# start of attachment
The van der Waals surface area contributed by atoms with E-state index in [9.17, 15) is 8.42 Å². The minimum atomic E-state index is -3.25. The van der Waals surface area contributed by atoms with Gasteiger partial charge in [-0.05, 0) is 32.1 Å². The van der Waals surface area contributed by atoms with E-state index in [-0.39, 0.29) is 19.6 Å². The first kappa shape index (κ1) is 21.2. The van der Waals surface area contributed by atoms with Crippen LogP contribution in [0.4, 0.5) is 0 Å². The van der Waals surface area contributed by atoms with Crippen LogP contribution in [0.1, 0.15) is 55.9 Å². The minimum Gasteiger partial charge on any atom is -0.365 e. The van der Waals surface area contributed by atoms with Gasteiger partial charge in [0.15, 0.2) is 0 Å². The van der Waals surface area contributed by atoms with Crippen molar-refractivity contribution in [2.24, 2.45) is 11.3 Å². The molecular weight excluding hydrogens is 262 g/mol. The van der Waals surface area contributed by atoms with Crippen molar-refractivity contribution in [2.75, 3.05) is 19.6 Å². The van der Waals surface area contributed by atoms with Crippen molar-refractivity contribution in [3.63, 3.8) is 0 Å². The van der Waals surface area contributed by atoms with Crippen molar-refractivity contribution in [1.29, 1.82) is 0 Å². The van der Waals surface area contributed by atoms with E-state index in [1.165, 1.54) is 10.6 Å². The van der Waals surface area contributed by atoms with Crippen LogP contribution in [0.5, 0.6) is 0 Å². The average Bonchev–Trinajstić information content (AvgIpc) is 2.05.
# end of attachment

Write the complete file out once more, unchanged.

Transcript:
The van der Waals surface area contributed by atoms with E-state index in [9.17, 15) is 8.42 Å². The minimum atomic E-state index is -3.25. The van der Waals surface area contributed by atoms with Gasteiger partial charge in [-0.05, 0) is 32.1 Å². The van der Waals surface area contributed by atoms with E-state index in [-0.39, 0.29) is 19.6 Å². The first kappa shape index (κ1) is 21.2. The van der Waals surface area contributed by atoms with Crippen LogP contribution in [0.4, 0.5) is 0 Å². The van der Waals surface area contributed by atoms with Crippen LogP contribution in [0.1, 0.15) is 55.9 Å². The minimum Gasteiger partial charge on any atom is -0.365 e. The van der Waals surface area contributed by atoms with Gasteiger partial charge in [0.15, 0.2) is 0 Å². The van der Waals surface area contributed by atoms with Crippen molar-refractivity contribution in [2.24, 2.45) is 11.3 Å². The molecular weight excluding hydrogens is 262 g/mol. The van der Waals surface area contributed by atoms with Crippen molar-refractivity contribution in [2.75, 3.05) is 19.6 Å². The van der Waals surface area contributed by atoms with Crippen molar-refractivity contribution in [3.63, 3.8) is 0 Å². The van der Waals surface area contributed by atoms with Crippen molar-refractivity contribution in [1.29, 1.82) is 0 Å². The van der Waals surface area contributed by atoms with E-state index in [1.165, 1.54) is 10.6 Å². The van der Waals surface area contributed by atoms with Crippen LogP contribution in [0.5, 0.6) is 0 Å². The average Bonchev–Trinajstić information content (AvgIpc) is 2.05.